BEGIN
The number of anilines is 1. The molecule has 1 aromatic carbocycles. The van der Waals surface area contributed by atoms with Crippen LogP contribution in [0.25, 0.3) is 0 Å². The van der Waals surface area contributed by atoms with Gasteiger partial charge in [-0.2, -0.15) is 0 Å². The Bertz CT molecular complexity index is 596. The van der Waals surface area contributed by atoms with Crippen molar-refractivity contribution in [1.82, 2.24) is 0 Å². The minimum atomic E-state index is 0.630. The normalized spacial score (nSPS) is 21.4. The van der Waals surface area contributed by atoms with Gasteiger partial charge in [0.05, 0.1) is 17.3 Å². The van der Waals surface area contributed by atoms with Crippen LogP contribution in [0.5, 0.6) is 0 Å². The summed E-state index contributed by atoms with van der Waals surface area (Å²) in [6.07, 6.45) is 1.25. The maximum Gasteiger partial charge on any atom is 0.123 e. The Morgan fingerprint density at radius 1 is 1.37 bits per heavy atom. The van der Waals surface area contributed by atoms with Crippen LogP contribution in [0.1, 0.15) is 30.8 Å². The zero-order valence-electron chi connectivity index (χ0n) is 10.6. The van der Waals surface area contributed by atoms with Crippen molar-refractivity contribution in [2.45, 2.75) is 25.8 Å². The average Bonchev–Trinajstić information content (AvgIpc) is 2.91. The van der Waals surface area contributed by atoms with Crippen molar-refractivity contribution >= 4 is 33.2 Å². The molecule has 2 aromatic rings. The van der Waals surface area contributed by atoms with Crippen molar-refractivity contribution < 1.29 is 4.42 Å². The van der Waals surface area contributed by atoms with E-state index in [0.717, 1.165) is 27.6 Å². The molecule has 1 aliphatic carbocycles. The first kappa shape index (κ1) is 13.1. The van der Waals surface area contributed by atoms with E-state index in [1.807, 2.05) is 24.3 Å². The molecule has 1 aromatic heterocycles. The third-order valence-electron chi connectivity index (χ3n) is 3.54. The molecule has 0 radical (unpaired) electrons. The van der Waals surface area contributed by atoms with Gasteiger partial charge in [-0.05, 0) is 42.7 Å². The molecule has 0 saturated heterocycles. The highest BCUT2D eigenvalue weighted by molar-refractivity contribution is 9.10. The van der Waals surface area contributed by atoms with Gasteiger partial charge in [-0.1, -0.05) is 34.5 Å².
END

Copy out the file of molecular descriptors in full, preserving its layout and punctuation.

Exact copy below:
The number of anilines is 1. The molecule has 1 aromatic carbocycles. The van der Waals surface area contributed by atoms with Crippen LogP contribution in [0.25, 0.3) is 0 Å². The van der Waals surface area contributed by atoms with Gasteiger partial charge in [-0.2, -0.15) is 0 Å². The Bertz CT molecular complexity index is 596. The van der Waals surface area contributed by atoms with Crippen molar-refractivity contribution in [1.82, 2.24) is 0 Å². The minimum atomic E-state index is 0.630. The normalized spacial score (nSPS) is 21.4. The van der Waals surface area contributed by atoms with Gasteiger partial charge in [0.05, 0.1) is 17.3 Å². The van der Waals surface area contributed by atoms with Crippen LogP contribution in [0.5, 0.6) is 0 Å². The summed E-state index contributed by atoms with van der Waals surface area (Å²) in [6.07, 6.45) is 1.25. The maximum Gasteiger partial charge on any atom is 0.123 e. The Morgan fingerprint density at radius 1 is 1.37 bits per heavy atom. The van der Waals surface area contributed by atoms with Crippen LogP contribution in [0.1, 0.15) is 30.8 Å². The zero-order valence-electron chi connectivity index (χ0n) is 10.6. The van der Waals surface area contributed by atoms with Crippen molar-refractivity contribution in [2.45, 2.75) is 25.8 Å². The average Bonchev–Trinajstić information content (AvgIpc) is 2.91. The van der Waals surface area contributed by atoms with Crippen molar-refractivity contribution >= 4 is 33.2 Å². The molecule has 2 aromatic rings. The van der Waals surface area contributed by atoms with Crippen molar-refractivity contribution < 1.29 is 4.42 Å². The van der Waals surface area contributed by atoms with E-state index in [0.717, 1.165) is 27.6 Å². The molecule has 1 aliphatic carbocycles. The first kappa shape index (κ1) is 13.1. The van der Waals surface area contributed by atoms with E-state index in [1.807, 2.05) is 24.3 Å². The molecule has 1 aromatic heterocycles. The third-order valence-electron chi connectivity index (χ3n) is 3.54. The molecule has 0 radical (unpaired) electrons. The van der Waals surface area contributed by atoms with Gasteiger partial charge in [-0.05, 0) is 42.7 Å². The molecule has 0 saturated heterocycles. The highest BCUT2D eigenvalue weighted by molar-refractivity contribution is 9.10. The van der Waals surface area contributed by atoms with Gasteiger partial charge in [-0.1, -0.05) is 34.5 Å².